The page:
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Talking documentary with Sowj Kudva

The Ethnography Workshop hosted Sowj Kudva for a seminar titled “Conversations on Documentary: How Form Influences Function.”

“Why can’t people see the construct? What is seen, and what is not, in the final film?”

Prof. Kudva’s seminar focused on the links between production culture, media literacy, and documentary theory. How is it, they opened by asking, that a reality TV producing team who set out to ridicule fantasies of wealth ended up transforming Donald Trump into a serious national star? How can we explain the gap between what the editors thought they were building and what the audience perceived? More broadly, what would it take to foster critical media viewership, and what are the stakes of this effort, pedagogically, politically, and ethically?

Prof. Kudva described the permeable borders between the worlds of advertising, politics, and entertainment–to take one example, the same production company that designed advertising for a disastrous music festival, Fyre, later produced a Netflix documentary about that festival’s failures, and is now creating memes for the Michael Bloomberg presidential campaign. (More info here and here). This is not new: in the early 20th Century, a French fur company financed Robert Flaherty’s film, Nanook of the North, which soon took on canonical status as a pioneering documentary and ethnographic film. The films origins in advertising, however, and the ways in which this influenced its depictions of life in the Arctic, have received less attention.

“What is at stake in documentary today is not so much truth, as trust and betrayal.”

Prof. Kudva drew from a rich body of scholarship in documentary and film theory around questions of representation and artifice and the role of documentation in the development of state power. Some of the seminar’s most compelling insights, though, stemmed from Prof. Kudva’s own personal experience working in film and TV. Their emphasis on production cultures, or the kinds of relationships that develop behind the camera and in the editing room, grounded and complicated the theoretical conversations.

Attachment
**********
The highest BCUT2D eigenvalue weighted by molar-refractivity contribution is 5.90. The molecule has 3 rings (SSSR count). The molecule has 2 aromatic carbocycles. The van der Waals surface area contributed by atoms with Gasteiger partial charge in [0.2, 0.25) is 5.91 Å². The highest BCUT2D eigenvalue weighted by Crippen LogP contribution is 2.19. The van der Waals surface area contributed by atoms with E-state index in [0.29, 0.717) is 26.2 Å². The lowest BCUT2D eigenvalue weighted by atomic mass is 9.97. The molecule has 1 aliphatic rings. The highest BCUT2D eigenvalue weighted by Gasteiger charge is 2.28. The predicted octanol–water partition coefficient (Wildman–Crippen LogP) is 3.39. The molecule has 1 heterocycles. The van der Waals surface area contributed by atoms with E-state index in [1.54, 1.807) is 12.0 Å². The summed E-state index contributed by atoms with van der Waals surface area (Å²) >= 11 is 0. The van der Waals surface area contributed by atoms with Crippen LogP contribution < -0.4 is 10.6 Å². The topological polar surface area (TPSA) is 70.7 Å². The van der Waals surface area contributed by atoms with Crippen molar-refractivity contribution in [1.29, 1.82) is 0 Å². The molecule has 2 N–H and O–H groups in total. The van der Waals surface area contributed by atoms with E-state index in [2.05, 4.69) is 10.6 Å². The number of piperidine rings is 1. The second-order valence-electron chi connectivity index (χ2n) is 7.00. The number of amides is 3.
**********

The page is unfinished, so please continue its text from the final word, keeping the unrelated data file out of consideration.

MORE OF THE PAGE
The seminar ended with a conversation about how to merge film/media and ethnography, and a reflection on the importance of teaching critical media literacy to students. While younger generations are often assumed to understand media, Prof. Kudva highlighted the crucial difference between knowing how to use something and understanding how it works. People of all ages need to be taught how to understand media–film, TV, memes, social media, advertising–as constructs, ones with messaging both overt and concealed. One of the ironies of much contemporary documentary/reality TV production is that the apparatus of filming is visible–mics are in the shot, the producers talk to subjects or directly to the camera–and yet showing this artifice helps to shore up viewers’ trust in the film. Viewers become more gullible, not less, the more they are reminded that they are watching a film. “What is at stake in documentary today is not so much truth, as trust and betrayal.”